I then asked- what about the one with the petunia in the onion patch?  Generally I am not that bold as to make specific requests of others but at that point, I was not going to let any stone be unturned.  She thought for a moment and then immediately sprang out of her chair- no walker for her- and sorted through a collection of paintings leaning against her fireplace and produced it.  I felt such relief,  joy and satisfaction in purchasing it.  

Sometimes we need to pursue that which inspires us and makes us happy.  The item might not be hanging where we first saw it and so we have to ask questions and do a little digging.  We need to pursue those inspirations because we need reminders of why we are doing what we are doing.  We may find ourselves feeling out of sorts and in the wrong place so we need that encouragement of a word, a quote or even a picture. And sometimes we need to remain where we are and bloom regardless of how things are situated around us. 

What about you?  Have you ever been inspired by a painting, picture, quote or word?  What was it?  Why do you think that it struck a chord with you?   

Another Vivien Oswell's in our upstairs hallway.

Another Vivien Oswell's in our upstairs hallway.

One Hand

This week I committed the cardinal sin of kitchens. I placed a sharp cutting knife in the soapy dishwater and forgot about it.  Only when I was washing the dishes did I come upon it- by slicing the tip of my left-hand, middle finger.  

Yikes.  Talk about blood. God love my "faint upon seeing blood" husband. (He now has a sticker in his medical chart.  He must lie down with his feet preventively above his head when he gets labs drawn.  Too many times when he passed out giving a small vial to check his hemoglobin,etc.) 

Once I got the bleeding somewhat under control, he helped me put a butterfly bandage on it. He always amazes me.  He knows just what to do and does it.  Part of it comes from his first aid training in Boy Scouts.  In fact, he was the one who taught the class at Boy Scout camp.  I always wondered how did that work?  Didn't he faint as he taught the class?  "Purely theoretical", he replies.  (It is after the crisis is over, will he have to lie down and let the color return to his face.)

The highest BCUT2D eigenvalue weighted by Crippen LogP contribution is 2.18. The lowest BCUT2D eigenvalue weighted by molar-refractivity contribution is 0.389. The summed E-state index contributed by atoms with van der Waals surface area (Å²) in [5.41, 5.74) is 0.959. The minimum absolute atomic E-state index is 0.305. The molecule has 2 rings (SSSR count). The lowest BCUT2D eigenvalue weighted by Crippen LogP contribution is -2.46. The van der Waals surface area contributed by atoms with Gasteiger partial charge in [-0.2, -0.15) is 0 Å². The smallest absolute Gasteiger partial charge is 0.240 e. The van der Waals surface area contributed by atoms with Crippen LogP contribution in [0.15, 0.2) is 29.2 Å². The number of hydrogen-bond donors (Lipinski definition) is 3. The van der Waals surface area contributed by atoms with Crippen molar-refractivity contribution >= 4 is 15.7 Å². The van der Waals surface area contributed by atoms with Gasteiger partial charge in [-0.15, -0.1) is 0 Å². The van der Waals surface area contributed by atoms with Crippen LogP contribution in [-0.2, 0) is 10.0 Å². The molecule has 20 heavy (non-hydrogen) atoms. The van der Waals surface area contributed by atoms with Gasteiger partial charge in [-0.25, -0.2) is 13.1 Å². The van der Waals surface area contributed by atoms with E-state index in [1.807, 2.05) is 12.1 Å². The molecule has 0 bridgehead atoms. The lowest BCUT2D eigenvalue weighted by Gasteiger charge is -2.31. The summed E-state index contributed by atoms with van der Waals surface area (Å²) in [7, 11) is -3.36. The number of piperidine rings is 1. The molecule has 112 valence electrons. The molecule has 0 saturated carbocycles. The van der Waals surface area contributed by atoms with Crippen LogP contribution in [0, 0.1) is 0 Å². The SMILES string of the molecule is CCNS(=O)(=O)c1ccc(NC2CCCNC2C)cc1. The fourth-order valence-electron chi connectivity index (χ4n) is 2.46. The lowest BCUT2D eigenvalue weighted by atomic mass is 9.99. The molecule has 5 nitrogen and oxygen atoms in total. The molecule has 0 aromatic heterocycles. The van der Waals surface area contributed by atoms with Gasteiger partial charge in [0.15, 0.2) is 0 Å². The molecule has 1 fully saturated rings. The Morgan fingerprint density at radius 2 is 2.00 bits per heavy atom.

I now have 2 butterfly bandages on my finger, plus a flexible fabric bandage to contain the antibiotic ointment and another knuckle bandage over top of it all.  It really extends my middle finger so that when I move my hand, I look like I am perpetually ticked off at everyone. (which some days describes my mood)

The thing is, having limited use of my left hand is a big annoyance.  It is just a small appendage, but I have to rethink what I am doing.  I don't want to get that hand wet because the soggy bandages have to be continually changed. I don't want to use it when I garden because I don't want dirt in my cut.  So many things I do, require that I use both hands and for the time being I can't.

"Two hands are better than one".  That is certainly an apropos adage. Two hands can provide strength, support, and symmetry. For us as individuals we need to have the balance of both sides.

It makes me thing that in the global sense, we need two hands;  we need the balance of both sides.  We need the strength, support and symmetry that comes when there is more than just one idea, one way of doing something, or one solution.

With my one handedness, I have to ask my husband to help.  I find that it is quite a bother because I am, as I have mentioned before, an independent cuss.  It is humbling to have someone else button a button or fix a clasp. 

But isn't that what we are asked to do?  Help others?  Give support?  Provide strength? Be humble? 

Just like we need two hands, we need one another. 

What about you?  Ever have trouble with your appendages?  Temporarily or permanently?  What did you learn with that experience?